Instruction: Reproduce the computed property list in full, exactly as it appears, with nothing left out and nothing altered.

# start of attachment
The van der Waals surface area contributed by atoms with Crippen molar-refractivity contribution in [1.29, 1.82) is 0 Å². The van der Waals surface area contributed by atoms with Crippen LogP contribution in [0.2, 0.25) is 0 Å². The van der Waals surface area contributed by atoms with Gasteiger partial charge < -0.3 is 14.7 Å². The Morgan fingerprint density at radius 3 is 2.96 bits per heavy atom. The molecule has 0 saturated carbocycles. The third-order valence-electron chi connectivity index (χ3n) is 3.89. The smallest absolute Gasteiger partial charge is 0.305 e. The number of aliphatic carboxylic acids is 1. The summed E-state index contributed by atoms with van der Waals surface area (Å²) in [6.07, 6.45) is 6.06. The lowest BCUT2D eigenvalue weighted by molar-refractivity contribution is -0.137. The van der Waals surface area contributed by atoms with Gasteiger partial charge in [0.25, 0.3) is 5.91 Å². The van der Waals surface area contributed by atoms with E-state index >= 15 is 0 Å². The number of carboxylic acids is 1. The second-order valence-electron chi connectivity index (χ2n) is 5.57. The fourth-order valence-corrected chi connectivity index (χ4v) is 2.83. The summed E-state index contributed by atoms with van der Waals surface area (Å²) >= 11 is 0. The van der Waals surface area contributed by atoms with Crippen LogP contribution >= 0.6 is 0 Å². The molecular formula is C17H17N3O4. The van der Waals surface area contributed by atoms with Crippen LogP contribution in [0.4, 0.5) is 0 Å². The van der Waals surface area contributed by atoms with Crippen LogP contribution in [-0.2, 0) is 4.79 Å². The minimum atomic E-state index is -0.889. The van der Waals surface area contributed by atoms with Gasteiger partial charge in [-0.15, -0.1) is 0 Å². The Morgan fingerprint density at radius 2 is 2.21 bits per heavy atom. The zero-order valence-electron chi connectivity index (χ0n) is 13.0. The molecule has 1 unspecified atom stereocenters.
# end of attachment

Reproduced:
The van der Waals surface area contributed by atoms with Crippen molar-refractivity contribution in [1.29, 1.82) is 0 Å². The van der Waals surface area contributed by atoms with Crippen LogP contribution in [0.2, 0.25) is 0 Å². The van der Waals surface area contributed by atoms with Gasteiger partial charge < -0.3 is 14.7 Å². The Morgan fingerprint density at radius 3 is 2.96 bits per heavy atom. The molecule has 0 saturated carbocycles. The third-order valence-electron chi connectivity index (χ3n) is 3.89. The smallest absolute Gasteiger partial charge is 0.305 e. The number of aliphatic carboxylic acids is 1. The summed E-state index contributed by atoms with van der Waals surface area (Å²) in [6.07, 6.45) is 6.06. The lowest BCUT2D eigenvalue weighted by molar-refractivity contribution is -0.137. The van der Waals surface area contributed by atoms with Gasteiger partial charge in [0.25, 0.3) is 5.91 Å². The van der Waals surface area contributed by atoms with E-state index >= 15 is 0 Å². The number of carboxylic acids is 1. The second-order valence-electron chi connectivity index (χ2n) is 5.57. The fourth-order valence-corrected chi connectivity index (χ4v) is 2.83. The summed E-state index contributed by atoms with van der Waals surface area (Å²) >= 11 is 0. The van der Waals surface area contributed by atoms with Crippen LogP contribution >= 0.6 is 0 Å². The molecular formula is C17H17N3O4. The van der Waals surface area contributed by atoms with Crippen LogP contribution in [0.4, 0.5) is 0 Å². The van der Waals surface area contributed by atoms with Crippen LogP contribution in [-0.2, 0) is 4.79 Å². The minimum atomic E-state index is -0.889. The van der Waals surface area contributed by atoms with Gasteiger partial charge in [-0.15, -0.1) is 0 Å². The Morgan fingerprint density at radius 2 is 2.21 bits per heavy atom. The zero-order valence-electron chi connectivity index (χ0n) is 13.0. The molecule has 1 unspecified atom stereocenters.